Microsoft removes hardware virtualization barrier to running XP Mode

Summary:Microsoft is making a slew of virtualization-related announcements on March 18 -- including one that will be welcome by customers who've been stymied by the chip-level virtualization requirements for running Windows 7 in XP Mode.

Microsoft is making a slew of virtualization-related announcements on March 18 -- including one that will be welcome by customers who've been stymied by the chip-level virtualization requirements for running Windows 7 in XP Mode.

Effective immediately, Windows XP Mode no longer requires hardware virtualization technology, Microsoft officials said today. XP Mode is a feature of Windows 7 Professional or higher that allows companies to run XP applications that are incompatible with Windows 7 in a virtual environment.

Until today, XP Mode would only work on PCs that included CPUs that supported chip-level virtualization. Gavriella Schuster, Microsoft General Manager of Windows Commercial Product Management admitted during a phone interview this week that users were confused as to which PCs offered this technology. Some PCs that claimed to didn't support XP Mode. To enable more users to take advantage of XP Mode, Microsoft found a way to eliminate the need to have virtualization turned on at the BIOS level. The company is releasing an updated version of XP Mode today to users and OEMs for download, she said.

Update 1: If you are an existing XP Mode customer, there will be no need to get the new bits, Microsoft officials said. If you are not and will be downloading the new bits, there's no need to worry about whether your CPU has built-in virtualization support. From a spokesperson:

"Customers already using Windows XP Mode with hardware virtualization should continue using it. Customers not yet using Windows XP Mode can start using the product without having to worry about hardware virtualization. For Windows XP Mode, we expect the performance will be more than acceptable with or without hardware virtualization. For developers using Virtual PC with Windows Vista or Windows 7 virtual machines we recommend HAV as the non-HAV is only tuned for XP Mode."

Microsoft also is going to be introducing new virtualization technologies as part of Windows Server 2008 R2 Service Pack (SP) 1, Schuster said. She wouldn't say when SP 1 (for server or Windows 7 client) is coming, but did say that the new virtualization technologies will be the only new features introduced with SP1. (Everything else in SP1 will be fixes, instead of features.)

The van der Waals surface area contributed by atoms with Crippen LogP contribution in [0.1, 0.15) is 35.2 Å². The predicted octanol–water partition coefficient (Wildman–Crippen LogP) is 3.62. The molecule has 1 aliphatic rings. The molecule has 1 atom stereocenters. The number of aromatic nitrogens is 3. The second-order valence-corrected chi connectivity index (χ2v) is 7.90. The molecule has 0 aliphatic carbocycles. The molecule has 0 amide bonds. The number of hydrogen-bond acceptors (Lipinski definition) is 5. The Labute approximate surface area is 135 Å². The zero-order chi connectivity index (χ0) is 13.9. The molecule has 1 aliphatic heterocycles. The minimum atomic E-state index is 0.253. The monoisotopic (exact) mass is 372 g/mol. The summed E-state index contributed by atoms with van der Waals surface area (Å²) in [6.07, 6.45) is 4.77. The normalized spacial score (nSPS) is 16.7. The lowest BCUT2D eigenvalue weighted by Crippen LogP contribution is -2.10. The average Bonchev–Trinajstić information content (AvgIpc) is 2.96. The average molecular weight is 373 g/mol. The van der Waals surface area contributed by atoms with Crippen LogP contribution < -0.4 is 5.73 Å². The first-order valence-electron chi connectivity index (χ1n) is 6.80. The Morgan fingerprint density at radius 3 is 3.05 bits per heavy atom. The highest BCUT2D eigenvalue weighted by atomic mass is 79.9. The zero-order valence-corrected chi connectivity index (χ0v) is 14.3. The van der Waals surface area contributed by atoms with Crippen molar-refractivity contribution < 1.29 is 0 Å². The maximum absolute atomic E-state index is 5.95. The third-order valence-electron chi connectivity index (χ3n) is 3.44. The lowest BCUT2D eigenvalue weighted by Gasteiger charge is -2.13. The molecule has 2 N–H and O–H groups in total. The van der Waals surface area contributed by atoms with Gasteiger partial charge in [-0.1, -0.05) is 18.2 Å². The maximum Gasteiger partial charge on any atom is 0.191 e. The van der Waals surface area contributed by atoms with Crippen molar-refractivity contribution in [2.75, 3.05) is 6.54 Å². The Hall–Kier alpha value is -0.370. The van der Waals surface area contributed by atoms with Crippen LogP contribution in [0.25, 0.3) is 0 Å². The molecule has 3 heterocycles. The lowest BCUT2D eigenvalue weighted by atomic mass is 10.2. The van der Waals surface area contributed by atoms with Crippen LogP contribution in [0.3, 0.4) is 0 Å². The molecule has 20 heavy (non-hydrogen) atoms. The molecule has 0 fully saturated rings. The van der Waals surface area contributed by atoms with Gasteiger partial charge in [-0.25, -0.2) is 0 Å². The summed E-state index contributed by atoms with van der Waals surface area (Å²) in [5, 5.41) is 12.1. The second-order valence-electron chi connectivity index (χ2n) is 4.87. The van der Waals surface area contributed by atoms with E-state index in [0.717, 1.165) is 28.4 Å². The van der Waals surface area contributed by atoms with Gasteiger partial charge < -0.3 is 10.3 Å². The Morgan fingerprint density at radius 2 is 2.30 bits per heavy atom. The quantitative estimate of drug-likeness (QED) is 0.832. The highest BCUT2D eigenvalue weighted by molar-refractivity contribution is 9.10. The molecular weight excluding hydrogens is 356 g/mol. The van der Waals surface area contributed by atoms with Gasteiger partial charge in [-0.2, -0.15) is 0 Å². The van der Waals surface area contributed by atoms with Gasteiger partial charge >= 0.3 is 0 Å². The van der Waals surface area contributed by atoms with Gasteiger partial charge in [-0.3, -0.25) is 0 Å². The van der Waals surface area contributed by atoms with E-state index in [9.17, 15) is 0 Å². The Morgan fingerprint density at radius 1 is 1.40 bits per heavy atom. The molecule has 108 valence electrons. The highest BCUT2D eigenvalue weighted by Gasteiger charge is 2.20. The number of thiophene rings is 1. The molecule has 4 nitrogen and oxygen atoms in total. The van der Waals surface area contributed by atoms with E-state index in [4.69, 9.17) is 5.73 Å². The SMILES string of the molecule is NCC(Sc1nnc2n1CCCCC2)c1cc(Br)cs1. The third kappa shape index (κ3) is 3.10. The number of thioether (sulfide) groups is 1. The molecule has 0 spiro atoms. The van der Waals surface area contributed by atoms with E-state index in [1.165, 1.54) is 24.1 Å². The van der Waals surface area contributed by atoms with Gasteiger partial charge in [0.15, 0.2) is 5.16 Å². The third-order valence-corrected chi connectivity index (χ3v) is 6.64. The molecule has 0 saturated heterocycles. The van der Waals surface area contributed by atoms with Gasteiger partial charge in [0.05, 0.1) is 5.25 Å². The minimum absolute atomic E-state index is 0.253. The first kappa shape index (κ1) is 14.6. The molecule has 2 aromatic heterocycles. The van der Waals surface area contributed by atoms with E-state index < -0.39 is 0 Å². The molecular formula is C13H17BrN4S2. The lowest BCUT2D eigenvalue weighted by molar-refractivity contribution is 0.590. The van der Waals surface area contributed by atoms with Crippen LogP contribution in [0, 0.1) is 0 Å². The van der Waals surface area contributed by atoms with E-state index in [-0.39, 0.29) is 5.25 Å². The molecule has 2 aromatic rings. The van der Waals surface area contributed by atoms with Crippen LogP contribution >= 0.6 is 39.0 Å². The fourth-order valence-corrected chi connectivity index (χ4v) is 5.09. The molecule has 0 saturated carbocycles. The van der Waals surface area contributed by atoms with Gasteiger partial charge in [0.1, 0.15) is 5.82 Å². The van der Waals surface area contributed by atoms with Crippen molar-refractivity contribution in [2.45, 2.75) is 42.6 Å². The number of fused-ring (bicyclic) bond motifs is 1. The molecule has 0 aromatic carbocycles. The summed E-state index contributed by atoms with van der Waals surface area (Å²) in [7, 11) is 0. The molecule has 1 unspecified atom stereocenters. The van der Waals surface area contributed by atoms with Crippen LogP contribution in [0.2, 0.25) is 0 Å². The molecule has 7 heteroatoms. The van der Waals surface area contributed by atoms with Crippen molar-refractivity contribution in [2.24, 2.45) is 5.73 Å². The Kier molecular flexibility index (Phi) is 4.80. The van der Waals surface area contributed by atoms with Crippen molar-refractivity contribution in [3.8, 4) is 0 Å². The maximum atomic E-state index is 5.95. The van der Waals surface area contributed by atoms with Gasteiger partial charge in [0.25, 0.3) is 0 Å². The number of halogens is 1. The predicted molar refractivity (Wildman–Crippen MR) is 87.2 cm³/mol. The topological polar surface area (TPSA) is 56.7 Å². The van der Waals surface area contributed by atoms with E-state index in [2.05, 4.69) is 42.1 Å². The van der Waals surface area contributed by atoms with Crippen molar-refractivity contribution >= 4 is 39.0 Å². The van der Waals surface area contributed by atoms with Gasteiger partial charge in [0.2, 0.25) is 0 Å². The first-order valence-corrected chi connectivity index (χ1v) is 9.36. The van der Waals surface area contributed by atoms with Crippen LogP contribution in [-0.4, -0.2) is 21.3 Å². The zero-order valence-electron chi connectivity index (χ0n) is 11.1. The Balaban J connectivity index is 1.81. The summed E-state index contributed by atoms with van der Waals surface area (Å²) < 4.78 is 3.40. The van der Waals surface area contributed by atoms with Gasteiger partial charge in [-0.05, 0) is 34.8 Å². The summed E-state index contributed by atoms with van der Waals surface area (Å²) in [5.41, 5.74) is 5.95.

These new features include a new graphics acceleration platform, known as RemoteFX, that is based on desktop-remoting technology that Microsoft obtained in 2008 when it acquired Calista Technologies. There also will be a new addition to Hyper-V that will dynamically adjust memory of a guest virtual machine on demand; this feature also will be part of Windows Server 2008 R2 SP1, Schuster said.

Among the other virtualization announcements Microsoft is making today:

  • Licensing model changes for virtual Windows desktops: Beginning July 1, 2010, Windows Client Software Assurance customers will no longer have to buy a separate license to access Windows in a VDI environment. In addition, on the roaming-rights front, as of July 1, 2010, Software Assurance customers and new Virtual Desktop Access customers will have rights to access their virtual Windows desktops and Office applications hosted via VDI on secondary, "non-corporate" network devices, like home PCs and kiosks.
  • New agreements with Citrix Systems: The two companies are working together to enable the high-definition HDX technology in Citrix XenDesktop to support the new Microsoft RemoteFX platform.  Microsoft also is kicking off a “Rescue for VMware VDI” promotion with Citrix, which the Softies are describing as a "Cash for Clunkers trade-in of VMware View licenses to Microsoft VDI Standard Suite and Citrix XenDesktop VDI Edition licenses at no additional cost. "

To help users wade through the details of today's virtualization announcements, Microsoft is holding a Webcast at 12 noon ET on March 18. Microsoft also is kicking off a 100-city, worldwide series of events on the variety of desktop and datacenter virtualization offerings from Microsoft and its partners.

Update 2: Here's more on how and where to get the new bits allowing you to run XP Mode on any CPU (granted you are running Windows 7 Professional or higher). From Microsoft:

The update to Windows Virtual PC to support running on systems without hardware virtualization is now available for download.  You can grab it here:

•    For 32-bit host operating systems: http://www.microsoft.com/downloads/details.aspx?FamilyID=837f12aa-1d37-464e-ae59-20c9ecbebaf6

•    For 64-bit host operating systems: http://www.microsoft.com/downloads/details.aspx?FamilyID=e70dd043-e262-43c0-a002-446567f1e2b4

More information from the Knowledge Base here: http://support.microsoft.com/kb/977206

"One thing to note: While Microsoft supports the use of Windows XP, Windows Vista and Windows 7 on Windows Virtual PC – when running on systems without hardware virtualization support we only support the use of Windows XP," according to the company.

Topics: Virtualization, Cloud, CXO, Hardware, Microsoft, Operating Systems, Software, Storage, Windows

About

Mary Jo Foley has covered the tech industry for 30 years for a variety of publications, including ZDNet, eWeek and Baseline. She is the author of Microsoft 2.0: How Microsoft plans to stay relevant in the post-Gates era (John Wiley & Sons, 2008). She also is the cohost of the "Windows Weekly" podcast on the TWiT network. Got a tip? Se... Full Bio

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